How to Count Associated Records in Dynamics 365 for Sales using Microsoft Flow

Building solutions to complex customer requirements in D365 for Sales is a challenging and rewarding experience.

During one of my recent projects, the client outlined that in their business process for customer service, accounts are assigned a retention specialist who works with an account rep to evaluate the level of service provided to that account. Performance evaluations are completed at various times throughout the year and as these evaluations are completed, a method is needed to count the number of evaluations completed in the current year and present that number in a field on the customer record as a running total of the completed evaluations to date for that account.

Breaking down the requirements we have:

  • The ability to create and complete evaluation forms for clients to assess their satisfaction with my customer’s products and services.
  • The ability to complete multiple evaluations for a client over the course of a year.
  • Clients will have a customer retention specialist that will facilitate the evaluation to provide a positive user experience.
  • 2 times a day have an automated process that will tally up completed evaluations for the current year for each client account and store that number on the client account record in D365 for Sales
  • Evaluations are completed using a custom entity that has a N:1 relationship with the Account
  • The account has a custom integer field that will hold the number of completed evaluations

As I thought about the various tools available to me for a job like this, my first thought was the roll-up calculation fields available in Dynamics, but they don’t allow you to filter based on a date range. Custom scripting is an option but not future proof as codebase often gets updated over time. Ultimately I decided to use Microsoft Flow since it is available out of the box with D365 and already contains the connectors and triggers I need to meet the requirements of the solution. Microsoft Flow is a service that helps you create automated workflows between your favorite apps and services to synchronize files, get notifications, collect data, and more.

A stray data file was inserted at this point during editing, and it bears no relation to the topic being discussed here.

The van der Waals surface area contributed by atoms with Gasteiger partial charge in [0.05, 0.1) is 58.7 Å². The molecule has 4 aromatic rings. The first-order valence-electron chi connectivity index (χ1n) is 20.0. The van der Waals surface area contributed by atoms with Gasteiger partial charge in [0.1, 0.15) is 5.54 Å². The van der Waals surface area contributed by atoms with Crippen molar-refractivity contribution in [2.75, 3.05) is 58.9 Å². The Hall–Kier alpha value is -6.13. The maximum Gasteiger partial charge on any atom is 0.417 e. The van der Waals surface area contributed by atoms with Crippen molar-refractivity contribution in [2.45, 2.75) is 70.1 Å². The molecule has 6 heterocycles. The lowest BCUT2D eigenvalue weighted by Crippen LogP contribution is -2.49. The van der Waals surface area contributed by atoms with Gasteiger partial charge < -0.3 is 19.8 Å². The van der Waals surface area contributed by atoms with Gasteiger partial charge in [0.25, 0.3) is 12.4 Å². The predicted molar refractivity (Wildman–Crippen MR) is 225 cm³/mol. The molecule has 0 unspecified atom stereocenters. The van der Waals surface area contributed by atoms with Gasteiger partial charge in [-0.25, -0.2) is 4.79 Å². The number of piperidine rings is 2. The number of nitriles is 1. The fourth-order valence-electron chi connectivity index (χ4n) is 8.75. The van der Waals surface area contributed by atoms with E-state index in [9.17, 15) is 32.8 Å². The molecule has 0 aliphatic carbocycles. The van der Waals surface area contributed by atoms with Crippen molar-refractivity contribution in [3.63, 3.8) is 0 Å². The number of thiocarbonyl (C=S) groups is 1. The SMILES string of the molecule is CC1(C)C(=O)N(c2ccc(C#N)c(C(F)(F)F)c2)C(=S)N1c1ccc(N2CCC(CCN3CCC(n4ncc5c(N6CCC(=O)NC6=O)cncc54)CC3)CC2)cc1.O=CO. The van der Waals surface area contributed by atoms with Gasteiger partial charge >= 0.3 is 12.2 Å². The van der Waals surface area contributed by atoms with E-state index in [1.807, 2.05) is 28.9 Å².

Here are the steps used to create the solution using D365 CE and MS Flow

Planning out the logic

I always like to write down a rough order of what the logic needs to be to help guide the actual steps in the flow as I start building it

  1. Use a schedule-based flow that will fire every 12 hours
  2. Determine the current year and establish the first day of the year
  3. Initialize a variable that will store the count of completed evaluations
  4. Retrieve all the accounts where retention specialist field (lookup to a user) is NOT NULL (limits number of records processed)
  5. For each account, retrieve the service evaluation (custom entity holding evaluation results) where Status Reason = COMPLETED AND EVALUATION DATE IS NOT NULL (we only want completed evaluations to be counted)
  6. Clear out the counter from step C to make sure it is 0 as we recurse through the returned accounts
  7. For each service evaluation, check to see if the evaluation date is >= current year from step B
  8. If evaluation date check is true, then update the counter from step C and increment by 1
  9. Go back to step G until there are no more completed evaluations for this account
  10. Update the # Evaluations Completed field (custom integer field) on account entity for this account
  11. Go back to step E until all Accounts have been completed
  12. END

Building the Flow



When you first create your new Flow, you’ll need to choose the type of Flow to create. After signing into your Microsoft account where your D365 instance is, you can go to Settings > Process Center > Microsoft Flows and see all your Flows or create a new one.

Create a new flow by choosing New and Create from blank

Next you will pick a trigger. In this case we want to pick a Scheduled Recurrence trigger. You can just type scheduled into the search box and you should see the Recurrence trigger appear. Click it to add it to the beginning of your flow.

Whenever I create my steps, I like to give them a name that will be logical and easily describe what the step does. In this case our step is controlling the recurrence of our Flow. It will run once every 12 hours or twice a day which satisfies our requirement.


For this step we are using the Compose Data operator that allows us to easily create a fixed value to be used in formulas. The input formula gets the current year from the utcnow() function, and then we are simply concatenating it to make the first day of the current year that we will use later for comparing. So, the result here will be 2019-01-01 since this was written in 2019. Each year moving forward, the job will calculate the new current year so our job will only count evaluations for the current year which satisfies our requirement.